Admittedly I went to a performance of the aptly tagged new American musical, “Hands on a Hardbody,” with much trepidation. The music is by Trey Anastasio of “Phish” fame and I confess that I didn’t look beyond the rock star status attached to his name. I can’t claim to be a Phish head – actually I am seriously allergic to all kinds of fish which probably contributed to my negativity – and I figured the sheer volume of his songs would probably blow me out of my seat. Well, indeed I was blown away….but for all the right reasons! And so I immediately offer an apology and a tip of my Stetson to the creative team behind this fine addition to the genre of American musical theater.
This intriguing true story, written by Doug Wright, is set in Texas, and is based on a 1990s documentary film about ten men and women, each with a hard luck story to tell, who compete in a “Survivor” like radio station contest. Happy people are all alike, but unhappy people are different in their own way. This creates a great scenario for an inevitable theater piece, and defines the individuals who would enter such a harsh competition. The entrants in this contest have to keep at least one hand on a brand new truck in the brutal Texas sun and the person who lasts the longest wins the truck. To further the matter, it turns out the dealership is also fighting for its financial life as well, thus the success and the subsequent publicity of this contest is equally as important to them. Expect some nasty doings and deals fueled by desperation. We learn throughout the show of the rough roads traveled by these everyday folk, and the paths they hope to travel should they achieve this windfall. Everyone has a goal, a purpose, a dream … but these people live in the real world, and possess a serious, urgent need to win. All are worthy and deserving and holding firm to this metaphorical life force of a truck.
It always seems that anything associated with the oversized state of Texas appears bigger, brassier and brimming with bravura….think LBJ, James Dean in “Giant,” the Alamo, the Dallas Cowboys, and sassy Governor Anne Richards (ironically Texas is well represented on Broadway this season in “Ann” starring Holland Taylor, as well as in a musical version of “Giant ‘which ran at the Public this past Fall).
So, imagine my surprise when this engrossing story presented a tasteful, tuneful range of songs as varied and delicate as Texas wildflowers – tangy as barbecue yet as subtle as the yellow rose of Texas. It’s not the musical dynamics that I mistakenly thought would capture, perhaps drown my attention, it’s simply that the lyrics by Amanda Green are so well crafted and thought out that they perfectly augment Trey Anastasio’s appealing score and interesting orchestrations (note that a dobro and mandolin are a part of the band in the pit alongside all the digital synthesizers). The unpretentious songs are a loving pastiche – gospel, pop, blues, canons, rock, country, anthems – and smack of truth and sincerity as performed by a pitch perfect cast with pathos, heat, heart & soul – and when necessary, a well earned arrogance.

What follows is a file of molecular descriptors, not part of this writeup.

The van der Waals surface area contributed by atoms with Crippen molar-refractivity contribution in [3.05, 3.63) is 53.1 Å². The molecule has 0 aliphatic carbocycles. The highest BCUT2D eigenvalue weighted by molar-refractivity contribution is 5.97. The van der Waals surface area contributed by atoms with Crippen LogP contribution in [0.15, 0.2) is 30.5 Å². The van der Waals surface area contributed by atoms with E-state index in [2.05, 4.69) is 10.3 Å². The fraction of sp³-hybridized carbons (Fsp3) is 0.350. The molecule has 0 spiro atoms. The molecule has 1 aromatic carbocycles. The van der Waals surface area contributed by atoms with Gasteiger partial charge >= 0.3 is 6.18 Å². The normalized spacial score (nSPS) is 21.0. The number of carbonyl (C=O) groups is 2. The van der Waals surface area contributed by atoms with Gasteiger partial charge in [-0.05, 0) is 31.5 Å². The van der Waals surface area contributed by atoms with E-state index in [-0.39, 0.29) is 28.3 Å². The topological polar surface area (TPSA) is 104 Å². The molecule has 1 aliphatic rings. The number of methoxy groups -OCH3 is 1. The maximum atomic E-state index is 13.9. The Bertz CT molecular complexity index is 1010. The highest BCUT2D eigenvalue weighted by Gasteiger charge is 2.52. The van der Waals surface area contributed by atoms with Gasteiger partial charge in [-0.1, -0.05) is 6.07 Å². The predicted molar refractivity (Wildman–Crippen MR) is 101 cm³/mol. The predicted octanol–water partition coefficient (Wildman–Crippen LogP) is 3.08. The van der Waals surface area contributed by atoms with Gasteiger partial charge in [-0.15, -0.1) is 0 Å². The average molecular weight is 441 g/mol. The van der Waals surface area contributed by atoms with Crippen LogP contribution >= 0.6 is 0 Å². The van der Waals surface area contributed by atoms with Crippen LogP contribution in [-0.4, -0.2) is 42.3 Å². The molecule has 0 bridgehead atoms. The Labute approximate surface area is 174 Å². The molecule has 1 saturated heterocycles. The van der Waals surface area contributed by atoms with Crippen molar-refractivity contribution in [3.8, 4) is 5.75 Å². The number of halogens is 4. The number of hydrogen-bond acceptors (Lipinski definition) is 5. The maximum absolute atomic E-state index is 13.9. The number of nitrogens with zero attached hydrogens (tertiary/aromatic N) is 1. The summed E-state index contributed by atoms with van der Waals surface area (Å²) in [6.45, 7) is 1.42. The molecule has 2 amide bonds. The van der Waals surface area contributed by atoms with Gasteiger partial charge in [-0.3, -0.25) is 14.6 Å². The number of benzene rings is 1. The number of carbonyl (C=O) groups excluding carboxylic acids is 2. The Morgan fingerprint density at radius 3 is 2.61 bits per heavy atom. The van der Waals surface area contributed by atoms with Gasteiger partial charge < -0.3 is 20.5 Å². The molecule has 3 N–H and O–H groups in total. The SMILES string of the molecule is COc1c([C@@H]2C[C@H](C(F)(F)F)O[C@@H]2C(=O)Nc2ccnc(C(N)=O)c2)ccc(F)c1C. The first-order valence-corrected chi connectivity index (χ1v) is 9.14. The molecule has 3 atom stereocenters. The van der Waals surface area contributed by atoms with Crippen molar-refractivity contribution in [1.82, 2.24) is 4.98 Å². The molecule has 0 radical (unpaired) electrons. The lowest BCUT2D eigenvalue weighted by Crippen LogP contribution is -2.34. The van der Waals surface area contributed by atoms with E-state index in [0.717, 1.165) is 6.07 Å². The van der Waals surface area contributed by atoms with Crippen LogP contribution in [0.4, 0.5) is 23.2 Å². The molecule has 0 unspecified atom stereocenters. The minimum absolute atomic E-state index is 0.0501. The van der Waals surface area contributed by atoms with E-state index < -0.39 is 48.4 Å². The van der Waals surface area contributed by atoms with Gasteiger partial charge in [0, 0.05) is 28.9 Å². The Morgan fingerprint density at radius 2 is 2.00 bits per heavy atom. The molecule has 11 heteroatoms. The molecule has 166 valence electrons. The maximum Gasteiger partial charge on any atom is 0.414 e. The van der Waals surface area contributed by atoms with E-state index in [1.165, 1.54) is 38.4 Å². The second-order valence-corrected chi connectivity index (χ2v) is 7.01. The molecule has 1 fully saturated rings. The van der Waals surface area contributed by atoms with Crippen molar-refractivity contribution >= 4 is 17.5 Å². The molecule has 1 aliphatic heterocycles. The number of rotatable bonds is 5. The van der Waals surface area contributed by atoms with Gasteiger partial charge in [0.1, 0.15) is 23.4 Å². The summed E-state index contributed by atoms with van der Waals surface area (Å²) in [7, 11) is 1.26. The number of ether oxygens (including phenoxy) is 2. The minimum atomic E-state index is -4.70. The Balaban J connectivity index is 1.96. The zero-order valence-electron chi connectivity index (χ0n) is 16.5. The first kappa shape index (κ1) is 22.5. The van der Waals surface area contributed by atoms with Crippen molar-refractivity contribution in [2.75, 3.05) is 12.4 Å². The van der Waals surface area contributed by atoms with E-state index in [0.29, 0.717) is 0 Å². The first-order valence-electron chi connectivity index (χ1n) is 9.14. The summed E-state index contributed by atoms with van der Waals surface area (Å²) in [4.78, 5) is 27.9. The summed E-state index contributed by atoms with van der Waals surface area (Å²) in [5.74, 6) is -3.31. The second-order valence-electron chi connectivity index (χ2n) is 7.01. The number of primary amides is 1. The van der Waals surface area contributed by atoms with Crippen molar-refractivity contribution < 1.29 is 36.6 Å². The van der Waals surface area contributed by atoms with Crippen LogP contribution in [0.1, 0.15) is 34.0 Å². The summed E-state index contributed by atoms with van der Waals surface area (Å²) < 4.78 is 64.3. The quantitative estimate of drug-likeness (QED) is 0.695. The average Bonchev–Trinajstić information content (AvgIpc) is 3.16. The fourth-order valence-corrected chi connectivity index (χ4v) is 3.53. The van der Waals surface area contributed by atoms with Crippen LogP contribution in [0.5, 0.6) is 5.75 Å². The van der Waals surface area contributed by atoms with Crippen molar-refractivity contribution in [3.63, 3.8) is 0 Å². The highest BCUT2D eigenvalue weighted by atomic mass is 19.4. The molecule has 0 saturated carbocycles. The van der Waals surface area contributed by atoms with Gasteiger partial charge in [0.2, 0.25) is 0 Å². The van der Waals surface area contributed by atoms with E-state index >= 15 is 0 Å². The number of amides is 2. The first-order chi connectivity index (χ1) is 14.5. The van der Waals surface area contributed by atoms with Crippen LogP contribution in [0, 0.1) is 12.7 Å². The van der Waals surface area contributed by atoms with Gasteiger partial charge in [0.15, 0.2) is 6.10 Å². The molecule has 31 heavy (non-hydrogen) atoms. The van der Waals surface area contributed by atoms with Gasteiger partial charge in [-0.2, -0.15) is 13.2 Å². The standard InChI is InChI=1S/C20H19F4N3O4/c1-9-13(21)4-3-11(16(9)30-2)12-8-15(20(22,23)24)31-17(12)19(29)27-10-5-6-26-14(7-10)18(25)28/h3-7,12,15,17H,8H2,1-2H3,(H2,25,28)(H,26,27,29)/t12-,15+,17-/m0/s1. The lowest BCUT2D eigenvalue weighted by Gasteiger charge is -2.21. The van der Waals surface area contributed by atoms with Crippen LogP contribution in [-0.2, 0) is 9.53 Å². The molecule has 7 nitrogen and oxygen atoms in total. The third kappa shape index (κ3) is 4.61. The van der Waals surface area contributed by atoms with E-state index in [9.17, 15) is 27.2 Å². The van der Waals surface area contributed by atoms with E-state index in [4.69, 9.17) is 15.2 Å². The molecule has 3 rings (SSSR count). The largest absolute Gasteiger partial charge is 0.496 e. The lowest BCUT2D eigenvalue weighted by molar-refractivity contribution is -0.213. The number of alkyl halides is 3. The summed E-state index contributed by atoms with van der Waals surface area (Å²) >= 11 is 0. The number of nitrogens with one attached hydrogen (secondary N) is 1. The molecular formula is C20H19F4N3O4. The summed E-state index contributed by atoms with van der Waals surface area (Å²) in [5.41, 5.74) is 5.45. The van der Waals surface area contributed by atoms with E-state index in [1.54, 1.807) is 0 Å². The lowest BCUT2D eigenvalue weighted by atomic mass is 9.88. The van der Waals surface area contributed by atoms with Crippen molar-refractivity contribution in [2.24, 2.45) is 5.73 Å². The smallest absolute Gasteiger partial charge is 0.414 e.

The open set never varies and consists solely of a standard issue unadorned Nissan truck (the irony here is obvious, the American dream in the form of a Japanese truck) situated center stage. And WOW! What this cast can do with a stationary truck! In light of the fact that the contestants cannot take a hand off this hardbody in order to win this prize, the creative team has outdone themselves in developing the soft underbellies of these characters. Intense emotion comes from this lack of motion as well as inspiring some imaginative choreographic and rhythmic moves thanks to the talented choreographer, Sergio Trujillo. The highlight of the show consists of the truck and all its components used by these rhythmic performers as a percussive accompaniment in a rousing gospel number – led by the vocally gifted Keala Settle – titled “Joy of the Lord.” Talk about pedal to the metal, the musical line so revs up during this number, I wanted to jump out of my seat and join in the joy. They put the members of “Stomp” to shame! Needless to say, the talent on stage is amazing with Keith Carradine, Hunter Foster, Jacob Ming Trent, Connie Ray and Dale Soules standing especially tall in their respective saddles.
Oddly enough, I did not find myself favoring a particular character to win as the story is so well balanced and the plot so evenly distributed, rather you become more wrapped up in the glory of the music and lyrics rather then guessing the winner. But we know that life does not work like that, so why should a Broadway musical? I’ll say no more except you should see this welcome piece of theater for yourself should you wish to know the outcome while enjoying a true American art form. The fun is in the glorious red, white and blue score presented in an imaginative original manner. Amanda Green hails from musical theater royalty, so I am not surprised she knows how to write for a show. The find here is Trey Anastasio, he obviously has done his theatrical homework and knows how to musically entertain an audience with songs that tell some really good stories within a tuneful narration. And isn’t that what all good cowboy songs accomplish?
The horse may be replaced by a truck as today’s mode of transportation but the open road always beckons and welcomes new songs. “Hands on a Hardbody” makes an admirable contribution to the journey ahead.
WHERE: Brooks Atkinson Theatre 256 West 47th Street New York, New York
Contributed by Joanne Theodorou